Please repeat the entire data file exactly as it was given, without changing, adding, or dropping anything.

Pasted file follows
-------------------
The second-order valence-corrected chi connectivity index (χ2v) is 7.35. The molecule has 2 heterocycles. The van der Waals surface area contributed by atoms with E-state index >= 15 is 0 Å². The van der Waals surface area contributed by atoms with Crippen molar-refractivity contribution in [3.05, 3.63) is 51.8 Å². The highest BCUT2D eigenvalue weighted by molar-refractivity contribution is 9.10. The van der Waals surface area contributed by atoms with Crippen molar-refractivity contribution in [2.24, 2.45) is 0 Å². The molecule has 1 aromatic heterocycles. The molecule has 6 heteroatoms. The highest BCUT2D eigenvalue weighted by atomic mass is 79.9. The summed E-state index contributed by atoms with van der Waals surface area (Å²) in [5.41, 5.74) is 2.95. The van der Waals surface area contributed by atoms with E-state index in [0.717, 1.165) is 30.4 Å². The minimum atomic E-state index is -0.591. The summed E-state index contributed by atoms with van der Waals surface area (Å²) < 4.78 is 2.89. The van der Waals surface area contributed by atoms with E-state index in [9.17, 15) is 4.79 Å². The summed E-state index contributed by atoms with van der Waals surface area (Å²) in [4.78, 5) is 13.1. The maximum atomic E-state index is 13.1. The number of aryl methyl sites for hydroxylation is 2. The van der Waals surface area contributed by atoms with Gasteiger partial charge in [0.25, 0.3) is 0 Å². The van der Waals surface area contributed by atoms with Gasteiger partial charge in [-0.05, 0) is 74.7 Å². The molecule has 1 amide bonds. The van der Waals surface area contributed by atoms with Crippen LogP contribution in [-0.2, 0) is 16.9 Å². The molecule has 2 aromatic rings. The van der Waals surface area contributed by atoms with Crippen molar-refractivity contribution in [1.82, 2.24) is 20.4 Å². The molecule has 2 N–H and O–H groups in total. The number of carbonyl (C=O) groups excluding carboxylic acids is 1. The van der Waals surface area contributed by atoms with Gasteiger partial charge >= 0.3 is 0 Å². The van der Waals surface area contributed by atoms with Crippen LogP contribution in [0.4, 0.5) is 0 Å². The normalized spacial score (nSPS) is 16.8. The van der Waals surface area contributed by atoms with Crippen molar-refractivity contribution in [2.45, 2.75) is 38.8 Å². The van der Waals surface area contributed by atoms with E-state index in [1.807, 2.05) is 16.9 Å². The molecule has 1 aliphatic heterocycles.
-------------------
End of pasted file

The second-order valence-corrected chi connectivity index (χ2v) is 7.35. The molecule has 2 heterocycles. The van der Waals surface area contributed by atoms with E-state index >= 15 is 0 Å². The van der Waals surface area contributed by atoms with Crippen molar-refractivity contribution in [3.05, 3.63) is 51.8 Å². The highest BCUT2D eigenvalue weighted by molar-refractivity contribution is 9.10. The van der Waals surface area contributed by atoms with Crippen molar-refractivity contribution in [2.24, 2.45) is 0 Å². The molecule has 1 aromatic heterocycles. The molecule has 6 heteroatoms. The highest BCUT2D eigenvalue weighted by atomic mass is 79.9. The summed E-state index contributed by atoms with van der Waals surface area (Å²) in [5.41, 5.74) is 2.95. The van der Waals surface area contributed by atoms with E-state index in [0.717, 1.165) is 30.4 Å². The minimum atomic E-state index is -0.591. The summed E-state index contributed by atoms with van der Waals surface area (Å²) < 4.78 is 2.89. The van der Waals surface area contributed by atoms with E-state index in [9.17, 15) is 4.79 Å². The summed E-state index contributed by atoms with van der Waals surface area (Å²) in [4.78, 5) is 13.1. The maximum atomic E-state index is 13.1. The number of aryl methyl sites for hydroxylation is 2. The van der Waals surface area contributed by atoms with Gasteiger partial charge in [0.25, 0.3) is 0 Å². The van der Waals surface area contributed by atoms with Gasteiger partial charge in [-0.05, 0) is 74.7 Å². The molecule has 1 amide bonds. The van der Waals surface area contributed by atoms with Crippen LogP contribution in [-0.2, 0) is 16.9 Å². The molecule has 2 aromatic rings. The van der Waals surface area contributed by atoms with Crippen molar-refractivity contribution in [1.82, 2.24) is 20.4 Å². The molecule has 2 N–H and O–H groups in total. The number of carbonyl (C=O) groups excluding carboxylic acids is 1. The van der Waals surface area contributed by atoms with Gasteiger partial charge >= 0.3 is 0 Å². The van der Waals surface area contributed by atoms with Crippen LogP contribution in [0.4, 0.5) is 0 Å². The normalized spacial score (nSPS) is 16.8. The van der Waals surface area contributed by atoms with Crippen molar-refractivity contribution in [2.45, 2.75) is 38.8 Å². The van der Waals surface area contributed by atoms with E-state index in [1.807, 2.05) is 16.9 Å². The molecule has 1 aliphatic heterocycles.